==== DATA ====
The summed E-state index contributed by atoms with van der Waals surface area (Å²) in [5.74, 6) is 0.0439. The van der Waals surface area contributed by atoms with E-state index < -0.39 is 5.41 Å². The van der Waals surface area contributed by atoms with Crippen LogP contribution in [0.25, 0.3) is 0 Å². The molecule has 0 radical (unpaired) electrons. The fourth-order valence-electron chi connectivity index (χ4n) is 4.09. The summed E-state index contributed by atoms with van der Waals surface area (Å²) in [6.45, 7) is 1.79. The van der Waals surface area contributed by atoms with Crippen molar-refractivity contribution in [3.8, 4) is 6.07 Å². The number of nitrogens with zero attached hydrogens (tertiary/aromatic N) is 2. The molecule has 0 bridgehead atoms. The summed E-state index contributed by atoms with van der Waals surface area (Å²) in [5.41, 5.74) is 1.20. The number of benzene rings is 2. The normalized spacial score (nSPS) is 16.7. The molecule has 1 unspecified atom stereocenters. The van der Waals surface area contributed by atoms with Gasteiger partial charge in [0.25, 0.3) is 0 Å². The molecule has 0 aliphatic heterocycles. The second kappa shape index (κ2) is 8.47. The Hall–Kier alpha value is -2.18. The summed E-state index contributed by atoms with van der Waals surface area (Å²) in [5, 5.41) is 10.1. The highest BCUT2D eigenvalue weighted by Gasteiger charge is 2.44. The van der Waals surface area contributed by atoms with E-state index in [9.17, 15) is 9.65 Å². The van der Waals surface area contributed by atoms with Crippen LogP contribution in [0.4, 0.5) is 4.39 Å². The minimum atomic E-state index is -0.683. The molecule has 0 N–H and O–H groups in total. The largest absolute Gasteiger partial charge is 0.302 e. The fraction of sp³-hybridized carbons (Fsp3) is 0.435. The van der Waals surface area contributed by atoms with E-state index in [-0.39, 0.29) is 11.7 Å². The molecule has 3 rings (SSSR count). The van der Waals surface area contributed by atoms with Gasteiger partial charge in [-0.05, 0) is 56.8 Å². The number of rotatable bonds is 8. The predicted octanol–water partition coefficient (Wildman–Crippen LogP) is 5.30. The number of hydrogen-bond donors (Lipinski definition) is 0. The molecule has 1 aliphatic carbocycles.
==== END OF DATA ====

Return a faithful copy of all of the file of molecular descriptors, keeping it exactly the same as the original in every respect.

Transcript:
The summed E-state index contributed by atoms with van der Waals surface area (Å²) in [5.74, 6) is 0.0439. The van der Waals surface area contributed by atoms with E-state index < -0.39 is 5.41 Å². The van der Waals surface area contributed by atoms with Crippen LogP contribution in [0.25, 0.3) is 0 Å². The molecule has 0 radical (unpaired) electrons. The fourth-order valence-electron chi connectivity index (χ4n) is 4.09. The summed E-state index contributed by atoms with van der Waals surface area (Å²) in [6.45, 7) is 1.79. The van der Waals surface area contributed by atoms with Crippen molar-refractivity contribution in [3.8, 4) is 6.07 Å². The number of nitrogens with zero attached hydrogens (tertiary/aromatic N) is 2. The molecule has 0 bridgehead atoms. The summed E-state index contributed by atoms with van der Waals surface area (Å²) in [5.41, 5.74) is 1.20. The number of benzene rings is 2. The normalized spacial score (nSPS) is 16.7. The molecule has 1 unspecified atom stereocenters. The van der Waals surface area contributed by atoms with Gasteiger partial charge in [0.25, 0.3) is 0 Å². The molecule has 0 aliphatic heterocycles. The second kappa shape index (κ2) is 8.47. The Hall–Kier alpha value is -2.18. The summed E-state index contributed by atoms with van der Waals surface area (Å²) in [5, 5.41) is 10.1. The highest BCUT2D eigenvalue weighted by Gasteiger charge is 2.44. The van der Waals surface area contributed by atoms with E-state index in [9.17, 15) is 9.65 Å². The van der Waals surface area contributed by atoms with Crippen LogP contribution in [0.4, 0.5) is 4.39 Å². The minimum atomic E-state index is -0.683. The molecule has 0 N–H and O–H groups in total. The largest absolute Gasteiger partial charge is 0.302 e. The fraction of sp³-hybridized carbons (Fsp3) is 0.435. The van der Waals surface area contributed by atoms with E-state index in [-0.39, 0.29) is 11.7 Å². The molecule has 3 rings (SSSR count). The van der Waals surface area contributed by atoms with Gasteiger partial charge in [-0.05, 0) is 56.8 Å². The number of rotatable bonds is 8. The predicted octanol–water partition coefficient (Wildman–Crippen LogP) is 5.30. The number of hydrogen-bond donors (Lipinski definition) is 0. The molecule has 1 aliphatic carbocycles.